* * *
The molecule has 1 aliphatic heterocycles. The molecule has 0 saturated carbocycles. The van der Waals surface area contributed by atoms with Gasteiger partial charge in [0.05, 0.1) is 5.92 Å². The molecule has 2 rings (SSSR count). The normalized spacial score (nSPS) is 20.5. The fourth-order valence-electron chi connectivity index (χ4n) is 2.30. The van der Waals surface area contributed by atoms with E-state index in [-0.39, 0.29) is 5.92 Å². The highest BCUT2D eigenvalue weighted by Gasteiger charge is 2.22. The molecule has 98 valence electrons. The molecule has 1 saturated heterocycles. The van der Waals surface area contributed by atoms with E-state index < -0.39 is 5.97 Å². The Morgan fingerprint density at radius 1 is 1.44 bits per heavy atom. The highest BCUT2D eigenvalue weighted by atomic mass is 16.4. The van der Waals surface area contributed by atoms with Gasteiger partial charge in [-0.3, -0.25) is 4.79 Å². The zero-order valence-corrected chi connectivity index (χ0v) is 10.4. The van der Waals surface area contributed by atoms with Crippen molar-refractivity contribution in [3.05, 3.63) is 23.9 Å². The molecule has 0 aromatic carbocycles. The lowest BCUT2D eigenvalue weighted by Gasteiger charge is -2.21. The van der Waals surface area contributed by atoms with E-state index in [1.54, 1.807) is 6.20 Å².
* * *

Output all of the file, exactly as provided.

The molecule has 1 aliphatic heterocycles. The molecule has 0 saturated carbocycles. The van der Waals surface area contributed by atoms with Gasteiger partial charge in [0.05, 0.1) is 5.92 Å². The molecule has 2 rings (SSSR count). The normalized spacial score (nSPS) is 20.5. The fourth-order valence-electron chi connectivity index (χ4n) is 2.30. The van der Waals surface area contributed by atoms with E-state index in [-0.39, 0.29) is 5.92 Å². The highest BCUT2D eigenvalue weighted by Gasteiger charge is 2.22. The molecule has 98 valence electrons. The molecule has 1 saturated heterocycles. The van der Waals surface area contributed by atoms with E-state index < -0.39 is 5.97 Å². The Morgan fingerprint density at radius 1 is 1.44 bits per heavy atom. The highest BCUT2D eigenvalue weighted by atomic mass is 16.4. The van der Waals surface area contributed by atoms with Gasteiger partial charge in [-0.3, -0.25) is 4.79 Å². The zero-order valence-corrected chi connectivity index (χ0v) is 10.4. The van der Waals surface area contributed by atoms with Crippen molar-refractivity contribution in [3.05, 3.63) is 23.9 Å². The molecule has 0 aromatic carbocycles. The lowest BCUT2D eigenvalue weighted by Gasteiger charge is -2.21. The van der Waals surface area contributed by atoms with E-state index in [1.54, 1.807) is 6.20 Å².